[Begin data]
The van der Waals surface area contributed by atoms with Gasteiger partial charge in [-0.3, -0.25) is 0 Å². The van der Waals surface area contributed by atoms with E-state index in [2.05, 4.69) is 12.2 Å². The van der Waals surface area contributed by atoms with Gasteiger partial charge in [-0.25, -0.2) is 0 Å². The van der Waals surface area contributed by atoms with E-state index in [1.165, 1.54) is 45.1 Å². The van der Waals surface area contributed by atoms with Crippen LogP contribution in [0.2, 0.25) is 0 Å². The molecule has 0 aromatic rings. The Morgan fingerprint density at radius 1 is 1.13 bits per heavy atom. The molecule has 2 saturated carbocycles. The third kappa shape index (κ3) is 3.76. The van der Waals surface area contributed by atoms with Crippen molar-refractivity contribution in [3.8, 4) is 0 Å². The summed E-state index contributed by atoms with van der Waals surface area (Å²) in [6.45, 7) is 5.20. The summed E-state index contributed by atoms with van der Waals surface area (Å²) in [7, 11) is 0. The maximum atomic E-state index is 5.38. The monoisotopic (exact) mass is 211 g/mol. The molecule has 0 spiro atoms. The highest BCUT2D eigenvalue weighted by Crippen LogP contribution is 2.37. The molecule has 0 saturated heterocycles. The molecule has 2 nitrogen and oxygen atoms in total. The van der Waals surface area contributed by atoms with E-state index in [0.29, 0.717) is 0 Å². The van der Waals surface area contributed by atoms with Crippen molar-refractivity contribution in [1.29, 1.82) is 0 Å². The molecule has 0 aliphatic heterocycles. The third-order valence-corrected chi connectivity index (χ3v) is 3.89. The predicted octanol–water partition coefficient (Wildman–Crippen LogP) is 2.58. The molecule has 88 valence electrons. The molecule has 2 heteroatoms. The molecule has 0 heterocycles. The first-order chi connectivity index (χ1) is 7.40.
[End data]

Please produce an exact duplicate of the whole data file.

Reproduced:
The van der Waals surface area contributed by atoms with Gasteiger partial charge in [-0.3, -0.25) is 0 Å². The van der Waals surface area contributed by atoms with E-state index in [2.05, 4.69) is 12.2 Å². The van der Waals surface area contributed by atoms with Gasteiger partial charge in [-0.25, -0.2) is 0 Å². The van der Waals surface area contributed by atoms with E-state index in [1.165, 1.54) is 45.1 Å². The van der Waals surface area contributed by atoms with Crippen LogP contribution in [0.2, 0.25) is 0 Å². The molecule has 0 aromatic rings. The Morgan fingerprint density at radius 1 is 1.13 bits per heavy atom. The molecule has 2 saturated carbocycles. The third kappa shape index (κ3) is 3.76. The van der Waals surface area contributed by atoms with Crippen molar-refractivity contribution in [3.8, 4) is 0 Å². The summed E-state index contributed by atoms with van der Waals surface area (Å²) in [6.45, 7) is 5.20. The summed E-state index contributed by atoms with van der Waals surface area (Å²) in [7, 11) is 0. The maximum atomic E-state index is 5.38. The monoisotopic (exact) mass is 211 g/mol. The molecule has 0 spiro atoms. The highest BCUT2D eigenvalue weighted by Crippen LogP contribution is 2.37. The molecule has 0 saturated heterocycles. The molecule has 2 nitrogen and oxygen atoms in total. The van der Waals surface area contributed by atoms with E-state index in [0.29, 0.717) is 0 Å². The van der Waals surface area contributed by atoms with Crippen molar-refractivity contribution in [1.29, 1.82) is 0 Å². The molecule has 0 aliphatic heterocycles. The third-order valence-corrected chi connectivity index (χ3v) is 3.89. The predicted octanol–water partition coefficient (Wildman–Crippen LogP) is 2.58. The molecule has 88 valence electrons. The molecule has 2 heteroatoms. The molecule has 0 heterocycles. The first-order chi connectivity index (χ1) is 7.40.